Growing up in Chicago and her suburbs in the 1960s/70s provided for a very media-rich upbringing, although I was unaware at the time just how muscular it was. When we weren’t out exploring alleyways, finding mud holes to disrupt, or playing motorcycle gang wars on our banana-seated bicycles, I could be found lying on the living room floor with either one of two daily newspapers splayed out in front of me like some kind of map to the world, with local radio playing in the background. TV was likely on simultaneously, and I can still absorb and identify up to five stimuli at the same time.
As a somewhat normal American boy, I’d naturally begin with the comics, presented as a double-truck layout on most days. The Sunday Comics were multiple pages thick. Prince Valiant was my favorite. I’d soon venture over into the sports section, entertainment, business and even politics. How many ten-year olds made reading Jack Anderson’s column a regular part of their day?
Wherever I went, you can be sure I’d be fiddling to get better reception with my AM/FM transistor radio, seasonally tuned to Cubs games featuring Baseball Hall of Fame broadcaster Jack Brickhouse. There also seemed to be a great many live concerts broadcast on the radio back then, though I’m sure that wasn’t germane to Chicago. Don Kirshner even brought the weekly rock concert to that piece of talking furniture that dominated the American living room by the early 1970s.
But it was local Chicago television studios that brought Bozo the Clown to the nation, as well as The Ray Rayner Show and Kukla, Fran and Ollie. It was also local Chicago television and radio that brought Studs Terkel to the nation, and in fact brought the nation to Studs Terkel.
Earning a law degree before deciding he’d make a better actor than barrister, Terkel took a job as a hotel concierge and starting acting in a theatre group. Though most may remember him as a radio personality or from his best-known book, Working, Terkel started his career on the stage, and then moved to television as that medium began to take hold. Publishing his first book in 1956, Giants of Jazz, Terkel starred in the 1940s-‘50s in Studs’ Place, an early sort of Cheers that used an old diner as the backdrop to showcase various celebrity appearances. Busy guy…
This all evolved into The Studs Terkel Program, an hour-long radio interview with all nature of contemporary figures from composers, politicians, artists, actors, musicians and sports figures. Running for more than 45 years, the weekly show often offered an interesting contrast between Terkel’s working class, hardscrabble delivery and that of his guest. Such is the case with his 1979 interview of Grateful Dead guitarist Jerry Garcia.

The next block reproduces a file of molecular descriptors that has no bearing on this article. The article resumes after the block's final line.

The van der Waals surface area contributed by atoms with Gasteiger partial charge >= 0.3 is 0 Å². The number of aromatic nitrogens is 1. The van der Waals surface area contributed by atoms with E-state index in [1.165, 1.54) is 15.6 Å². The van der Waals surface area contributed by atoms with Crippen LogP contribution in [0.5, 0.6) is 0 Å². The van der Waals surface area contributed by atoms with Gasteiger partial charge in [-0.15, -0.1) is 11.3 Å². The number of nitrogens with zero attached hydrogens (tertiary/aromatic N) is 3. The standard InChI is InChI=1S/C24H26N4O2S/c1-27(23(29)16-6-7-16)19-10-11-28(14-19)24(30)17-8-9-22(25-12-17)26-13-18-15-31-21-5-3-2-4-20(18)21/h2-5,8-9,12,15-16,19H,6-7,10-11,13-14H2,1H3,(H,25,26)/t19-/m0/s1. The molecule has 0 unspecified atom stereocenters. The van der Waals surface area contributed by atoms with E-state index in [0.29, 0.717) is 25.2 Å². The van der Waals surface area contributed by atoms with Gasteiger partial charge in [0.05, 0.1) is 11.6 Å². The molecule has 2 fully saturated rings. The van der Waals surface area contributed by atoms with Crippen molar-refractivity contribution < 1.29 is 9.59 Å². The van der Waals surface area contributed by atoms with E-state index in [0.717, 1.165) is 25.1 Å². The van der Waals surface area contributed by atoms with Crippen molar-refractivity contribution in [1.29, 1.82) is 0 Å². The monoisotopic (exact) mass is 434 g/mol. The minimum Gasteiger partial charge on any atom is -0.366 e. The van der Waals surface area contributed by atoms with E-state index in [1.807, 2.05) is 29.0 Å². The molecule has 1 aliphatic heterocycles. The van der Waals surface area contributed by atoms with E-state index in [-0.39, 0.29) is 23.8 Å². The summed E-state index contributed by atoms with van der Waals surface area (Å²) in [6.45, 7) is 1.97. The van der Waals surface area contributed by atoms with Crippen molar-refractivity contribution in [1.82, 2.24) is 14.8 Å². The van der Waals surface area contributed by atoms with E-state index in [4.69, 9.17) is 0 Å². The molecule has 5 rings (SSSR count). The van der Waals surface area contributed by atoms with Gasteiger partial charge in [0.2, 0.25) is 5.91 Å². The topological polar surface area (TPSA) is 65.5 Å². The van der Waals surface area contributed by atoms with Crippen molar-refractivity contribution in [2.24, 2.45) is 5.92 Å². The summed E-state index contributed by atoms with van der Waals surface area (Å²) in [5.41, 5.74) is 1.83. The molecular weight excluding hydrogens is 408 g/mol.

Expressing some concerns about his ability to hold up his end of a conversation about rock & roll, Terkel invited his friend, Rolling Stone associate editor Abe Peck to sit in on the program. The interview begins with a discussion of “race records”, or Rhythm & Blues, and the music industry’s effort to introduce the form to a broader audience by having white singers like Pat Boone record songs like “Tutti-Frutti”.
Of particular note is when, at around 32:00 minutes into the interview, Terkel asks “the hard question.” Drawing a parallel between the rock music of the late-60s and the violence that was occurring around the nation at that time, manifested in scenes like Altamont and Chicago’s own 1968 Democrat Convention, Terkel wanted to know what the connection between rock music and violence was, and how and why The Grateful Dead successfully avoided becoming associated with that violence.
“We’ve never been part of politics with a capital ‘P’,” said Garcia, “and I’ll tell you why.” He goes on to describe a scene from the “Human Be-In”, which took place in San Francisco’s Golden Gate Park in January of 1967. Describing a fairly happy, calm scene, Garcia then observed how the political speakers of the day, Jerry Rubin in particular, were “exhorting the crowd, and all of a sudden, the images that came into my mind were Hitler and every angry voice I’d ever heard.” Garcia noted that in terms of his position as a performer, “That’s one of the things I would like to avoid, that angry voice.”
It occurs to me today, listening to that description of Rubin at the Be-In, that those angry voices inspired the likes of Obama’s friend and neighbor Bill Ayers and many who went on to assume careers as the Professional Left. That same sort of angry voice has found its way into the halls of power and influence in Washington, D.C., and is echoed in so many campaign speeches on the march to the White House today. Jerry would not be surprised, I imagine.
Perhaps most interesting is that a laid-back guy like Garcia actually gets a word in edgewise between Studs Terkel and Abe Peck… Enjoy!